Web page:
Ed Koch was so alive it’s hard to believe he’s dead.
The quintessential New Yorker, Koch may have been the last of our old time city politicians.
Koch paid his dues and rose through the ranks, schmoozing his way up until becoming New York’s most popular mayor since Fiorello LaGuardia. It’s almost impossible to imagine Koch running an Obama-style internet campaign for office.
Love or hate him, you always felt like Koch was one of us. Whatever you think of Mayor Bloomberg, can anyone honestly say the same about him?
Koch was brash, opinionated and sometimes outright rude. My only personal experience with him was when I was a NYC public school teacher and asked to step in for our ailing union rep at a teacher’s day luncheon, with the Mayor on the dais.
Wearing a lime green sportscoat, Koch yawned theatrically as a Board of Ed member droned on, eventually resting his head on the table.
Later in life, he called Donald Trump “piggy” and the NY Times’ Thomas Friedman “a pompous ass.” Can’t really argue with either assessment.
Koch helped New York dig out of its financial crisis and was instrumental in rebuilding the South Bronx and ending the 1980 transit strike. He also was criticized for not doing enough during the AIDS crisis and for being racially polarizing.
Still and all, Al Sharpton said Koch was “never a phony or a hypocrite. You always knew where you stood with the man.”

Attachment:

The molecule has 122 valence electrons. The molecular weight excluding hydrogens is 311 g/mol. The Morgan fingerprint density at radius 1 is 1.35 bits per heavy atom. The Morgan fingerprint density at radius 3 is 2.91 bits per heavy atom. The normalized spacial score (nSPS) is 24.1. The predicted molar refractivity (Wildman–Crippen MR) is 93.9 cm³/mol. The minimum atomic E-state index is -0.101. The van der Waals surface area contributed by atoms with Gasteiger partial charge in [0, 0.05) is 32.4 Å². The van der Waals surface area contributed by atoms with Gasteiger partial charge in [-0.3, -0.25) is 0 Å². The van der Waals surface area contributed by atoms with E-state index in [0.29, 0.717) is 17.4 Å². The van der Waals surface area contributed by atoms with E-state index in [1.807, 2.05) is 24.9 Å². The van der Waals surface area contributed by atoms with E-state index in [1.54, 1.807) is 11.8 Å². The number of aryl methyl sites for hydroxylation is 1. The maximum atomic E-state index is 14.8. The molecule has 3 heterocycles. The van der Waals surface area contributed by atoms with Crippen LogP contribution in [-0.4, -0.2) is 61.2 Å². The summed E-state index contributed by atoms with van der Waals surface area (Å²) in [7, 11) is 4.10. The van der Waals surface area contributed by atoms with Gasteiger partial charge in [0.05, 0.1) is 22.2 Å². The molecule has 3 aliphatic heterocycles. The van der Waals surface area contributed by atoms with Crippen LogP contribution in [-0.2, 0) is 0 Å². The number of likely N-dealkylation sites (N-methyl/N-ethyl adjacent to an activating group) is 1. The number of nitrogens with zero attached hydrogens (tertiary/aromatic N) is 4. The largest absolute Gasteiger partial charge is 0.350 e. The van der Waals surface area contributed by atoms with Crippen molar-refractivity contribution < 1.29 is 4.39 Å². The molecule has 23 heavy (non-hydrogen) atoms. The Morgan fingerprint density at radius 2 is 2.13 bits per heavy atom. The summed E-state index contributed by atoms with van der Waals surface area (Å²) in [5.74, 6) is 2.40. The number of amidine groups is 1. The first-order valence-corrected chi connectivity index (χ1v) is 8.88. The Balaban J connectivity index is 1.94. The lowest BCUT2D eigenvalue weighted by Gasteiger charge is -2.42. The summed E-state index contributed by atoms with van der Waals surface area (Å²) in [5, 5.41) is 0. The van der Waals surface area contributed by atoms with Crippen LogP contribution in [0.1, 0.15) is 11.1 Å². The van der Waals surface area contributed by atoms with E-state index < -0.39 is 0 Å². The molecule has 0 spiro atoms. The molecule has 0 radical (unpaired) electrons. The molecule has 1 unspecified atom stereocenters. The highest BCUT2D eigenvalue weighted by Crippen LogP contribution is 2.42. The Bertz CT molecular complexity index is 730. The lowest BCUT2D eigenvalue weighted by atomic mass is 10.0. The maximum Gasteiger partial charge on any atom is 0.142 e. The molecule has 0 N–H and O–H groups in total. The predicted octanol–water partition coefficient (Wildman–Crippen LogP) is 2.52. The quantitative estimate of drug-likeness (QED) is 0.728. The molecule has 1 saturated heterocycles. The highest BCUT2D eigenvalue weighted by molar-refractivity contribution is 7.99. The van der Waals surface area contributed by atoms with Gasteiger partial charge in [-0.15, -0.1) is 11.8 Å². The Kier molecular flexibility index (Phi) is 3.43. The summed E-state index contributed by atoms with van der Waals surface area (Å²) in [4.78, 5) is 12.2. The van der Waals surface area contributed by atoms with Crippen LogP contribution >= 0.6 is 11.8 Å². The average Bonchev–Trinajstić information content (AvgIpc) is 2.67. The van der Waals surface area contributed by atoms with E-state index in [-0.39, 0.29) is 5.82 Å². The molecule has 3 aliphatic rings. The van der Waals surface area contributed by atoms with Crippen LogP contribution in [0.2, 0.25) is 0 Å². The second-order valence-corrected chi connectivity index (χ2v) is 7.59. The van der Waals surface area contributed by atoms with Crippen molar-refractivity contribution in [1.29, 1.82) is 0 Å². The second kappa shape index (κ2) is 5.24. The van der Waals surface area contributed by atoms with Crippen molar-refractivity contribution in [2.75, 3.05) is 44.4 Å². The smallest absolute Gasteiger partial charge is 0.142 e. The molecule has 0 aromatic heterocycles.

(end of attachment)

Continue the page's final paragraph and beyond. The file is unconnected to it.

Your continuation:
When Koch ran against Mario Cuomo for governor, his bluntness helped do him in, turning off voters who didn’t live in the city. Koch described suburban living as “sterile, numb, a wasted life.” He also mocked those dwelling in rural areas and capped it by saying living in Albany would be “a fate worse than death.”
Less amusing was the “Vote for Cuomo, not the homo” slogan used against him. Some attributed the slur to Cuomo’s 19 year old son and campaign manager Andrew, while others say it was started by Lyndon Laroche’s vicious group.
Koch was long rumored to be a closeted gay man. When asked directly if he was, Koch replied “None of your f–king business.”
Perhaps Koch’s greatest achievement was lifting the spirit of New Yorkers when the city was going through a hellish period, including everything from financial woes to the Son of Sam serial killings.
“Ed Koch gave New York City back its morale,” said then NY Senator Daniel Patrick Moynihan. “And that is a massive achievement.”
Koch was as well known for his quips as his political positions. When the Ringling Brothers circus came to Madison Square Garden and Koch refused to pet a tiger on opening day, a bystander called out “Mr Mayor, are you a coward?” Koch glared at the man with mock outrage and replied “Your Mayor is not a coward. Your Mayor is also not a schmuck!”
Koch was not a coward. He was awarded two battle stars in World War Two, and this toughness was evident during his terms as Mayor, noted Pete Hamill.
“He went at it with a sense of joy, a sense of combat, a sense that made us all say “that’s the voice of New York, that’s what we are,” said Hamill.
“I think of him now with enormous affection,” said Hamill on the day Koch died. “He was a huge pain in the ass, but he was our pain in the ass, and we were lucky to have him.”